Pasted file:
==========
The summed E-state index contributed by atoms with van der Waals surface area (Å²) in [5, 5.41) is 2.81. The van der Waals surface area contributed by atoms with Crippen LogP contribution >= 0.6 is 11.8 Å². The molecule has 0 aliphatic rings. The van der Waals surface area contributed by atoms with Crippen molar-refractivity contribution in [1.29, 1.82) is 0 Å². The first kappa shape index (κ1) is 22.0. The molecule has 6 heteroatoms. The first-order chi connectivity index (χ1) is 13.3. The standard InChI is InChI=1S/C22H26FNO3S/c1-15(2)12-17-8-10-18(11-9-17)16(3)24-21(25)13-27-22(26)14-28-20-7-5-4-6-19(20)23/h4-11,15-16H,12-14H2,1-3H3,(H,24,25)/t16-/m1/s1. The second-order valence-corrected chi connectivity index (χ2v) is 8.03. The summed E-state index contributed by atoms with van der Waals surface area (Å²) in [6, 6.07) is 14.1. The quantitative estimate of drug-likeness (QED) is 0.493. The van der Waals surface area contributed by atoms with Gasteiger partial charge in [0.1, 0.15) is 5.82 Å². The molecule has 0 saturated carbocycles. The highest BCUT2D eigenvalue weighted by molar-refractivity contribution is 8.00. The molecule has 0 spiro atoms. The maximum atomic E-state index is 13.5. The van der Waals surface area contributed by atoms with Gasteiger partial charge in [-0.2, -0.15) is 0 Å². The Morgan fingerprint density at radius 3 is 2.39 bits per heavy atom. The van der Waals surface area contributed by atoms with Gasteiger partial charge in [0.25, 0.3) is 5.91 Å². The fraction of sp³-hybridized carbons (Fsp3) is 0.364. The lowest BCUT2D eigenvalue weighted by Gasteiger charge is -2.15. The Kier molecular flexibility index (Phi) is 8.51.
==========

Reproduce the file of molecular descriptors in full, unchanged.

The summed E-state index contributed by atoms with van der Waals surface area (Å²) in [5, 5.41) is 2.81. The van der Waals surface area contributed by atoms with Crippen LogP contribution >= 0.6 is 11.8 Å². The molecule has 0 aliphatic rings. The van der Waals surface area contributed by atoms with Crippen molar-refractivity contribution in [1.29, 1.82) is 0 Å². The first kappa shape index (κ1) is 22.0. The molecule has 6 heteroatoms. The first-order chi connectivity index (χ1) is 13.3. The standard InChI is InChI=1S/C22H26FNO3S/c1-15(2)12-17-8-10-18(11-9-17)16(3)24-21(25)13-27-22(26)14-28-20-7-5-4-6-19(20)23/h4-11,15-16H,12-14H2,1-3H3,(H,24,25)/t16-/m1/s1. The second-order valence-corrected chi connectivity index (χ2v) is 8.03. The summed E-state index contributed by atoms with van der Waals surface area (Å²) in [6, 6.07) is 14.1. The quantitative estimate of drug-likeness (QED) is 0.493. The van der Waals surface area contributed by atoms with Gasteiger partial charge in [0.1, 0.15) is 5.82 Å². The molecule has 0 saturated carbocycles. The highest BCUT2D eigenvalue weighted by molar-refractivity contribution is 8.00. The molecule has 0 spiro atoms. The maximum atomic E-state index is 13.5. The van der Waals surface area contributed by atoms with Gasteiger partial charge in [-0.2, -0.15) is 0 Å². The Morgan fingerprint density at radius 3 is 2.39 bits per heavy atom. The van der Waals surface area contributed by atoms with Gasteiger partial charge in [0.25, 0.3) is 5.91 Å². The fraction of sp³-hybridized carbons (Fsp3) is 0.364. The lowest BCUT2D eigenvalue weighted by Gasteiger charge is -2.15. The Kier molecular flexibility index (Phi) is 8.51.